LINGUIST List 10.1649

Sun Oct 31 1999

Disc: New Re: Cyber-linguistic Questions

Editor for this issue: Karen Milligan <karenlinguistlist.org>


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  1. Michael McHale, Cyber-linguistic Questions

Message 1: Cyber-linguistic Questions

Date: Thu, 28 Oct 1999 14:09:36 -0400
From: Michael McHale <mchaletwcny.rr.com>
Subject: Cyber-linguistic Questions

Larry Chong has raised some interesting questions here. My expertise is
in
email so I was pleased to see the viewpoint from an IRC perspective.

> 1. Why netizns love to use as many acronyms as they could?
> Ex) By the way --->BTW
>
> ****the tendency toward the use of reduced forms may reflect the
> importance of minimizing the effort required to communicate one's
message.
> The pace of communicative exchange in such an environment is pretty
rapid,
> especially among those who are "veteran" users and who feel they
belong to
> an online community or communities, such as a an IRC channel.
>
> **** to show their strong ties....
> linguistic economy
>
>
> 2. Why it occurs all over the sentences?
> Ex) How are you? -->How R U?
>
> This particular example is a good example of the minimal effort
factor.
> Since the pronunciation of the letters 'R' and 'U' are equivalent to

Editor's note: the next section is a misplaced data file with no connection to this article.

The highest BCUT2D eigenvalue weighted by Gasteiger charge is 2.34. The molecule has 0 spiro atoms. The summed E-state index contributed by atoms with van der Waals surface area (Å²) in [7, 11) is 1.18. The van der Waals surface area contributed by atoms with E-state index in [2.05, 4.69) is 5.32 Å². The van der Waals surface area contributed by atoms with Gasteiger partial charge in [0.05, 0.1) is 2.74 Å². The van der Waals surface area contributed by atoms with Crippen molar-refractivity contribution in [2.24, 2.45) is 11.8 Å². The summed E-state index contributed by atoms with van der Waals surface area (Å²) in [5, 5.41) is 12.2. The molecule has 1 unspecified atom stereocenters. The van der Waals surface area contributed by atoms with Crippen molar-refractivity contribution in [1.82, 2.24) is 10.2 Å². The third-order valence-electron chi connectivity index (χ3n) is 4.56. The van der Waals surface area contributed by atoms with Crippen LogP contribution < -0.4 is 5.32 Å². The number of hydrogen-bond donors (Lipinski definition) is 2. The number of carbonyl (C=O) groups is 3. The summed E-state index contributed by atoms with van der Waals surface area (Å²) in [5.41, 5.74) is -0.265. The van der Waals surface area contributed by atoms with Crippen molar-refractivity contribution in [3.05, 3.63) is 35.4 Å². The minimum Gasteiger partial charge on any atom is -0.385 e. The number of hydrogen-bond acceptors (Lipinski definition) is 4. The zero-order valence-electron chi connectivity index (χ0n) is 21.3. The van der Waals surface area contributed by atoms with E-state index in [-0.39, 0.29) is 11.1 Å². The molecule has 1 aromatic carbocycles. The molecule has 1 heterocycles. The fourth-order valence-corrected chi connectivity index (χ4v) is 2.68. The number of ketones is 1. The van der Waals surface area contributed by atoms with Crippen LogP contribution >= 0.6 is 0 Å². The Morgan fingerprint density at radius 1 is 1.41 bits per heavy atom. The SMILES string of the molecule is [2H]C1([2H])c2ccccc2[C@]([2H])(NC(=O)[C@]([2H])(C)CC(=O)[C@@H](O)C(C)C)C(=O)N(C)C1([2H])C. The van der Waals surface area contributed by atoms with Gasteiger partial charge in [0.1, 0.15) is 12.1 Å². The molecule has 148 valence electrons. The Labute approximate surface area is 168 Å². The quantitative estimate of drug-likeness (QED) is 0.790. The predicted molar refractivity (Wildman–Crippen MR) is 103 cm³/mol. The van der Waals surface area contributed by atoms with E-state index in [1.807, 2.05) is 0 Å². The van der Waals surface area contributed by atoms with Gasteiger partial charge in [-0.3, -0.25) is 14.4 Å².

the
> words 'are' and 'you', then use of the letters would allow one to get
the
> same message across with only two keystrokes instead of six. This may
not
> seem like that big a difference, but when one is talking to several
people
> in the same channel or separately, things tend to become very
fast-paced.
> So anything that can be done to "say more with less" is definitely a
plus.

If this analysis is correct then we should expect shifts in spelling as
well
from good -> gud,
know -> kno,
...
Perhaps the simplification of English spelling is finally under way.

The fascinating part for me is that the culture of IRC effects the
culture of email which in turn effects the culture of advertising
which effects everybody's language. I would expect the diachronic
linguists would find this highly volitile, rapidly changing language
use of particular interest. Professor Chong is currect when he said,
"I am sure that the more time netizens spend on line(CMC), the more
topics we will have to research and resolve".

Michael L. McHale
Senior Research Scientist
MNIS TextWise Labs

mchaletextwise.com
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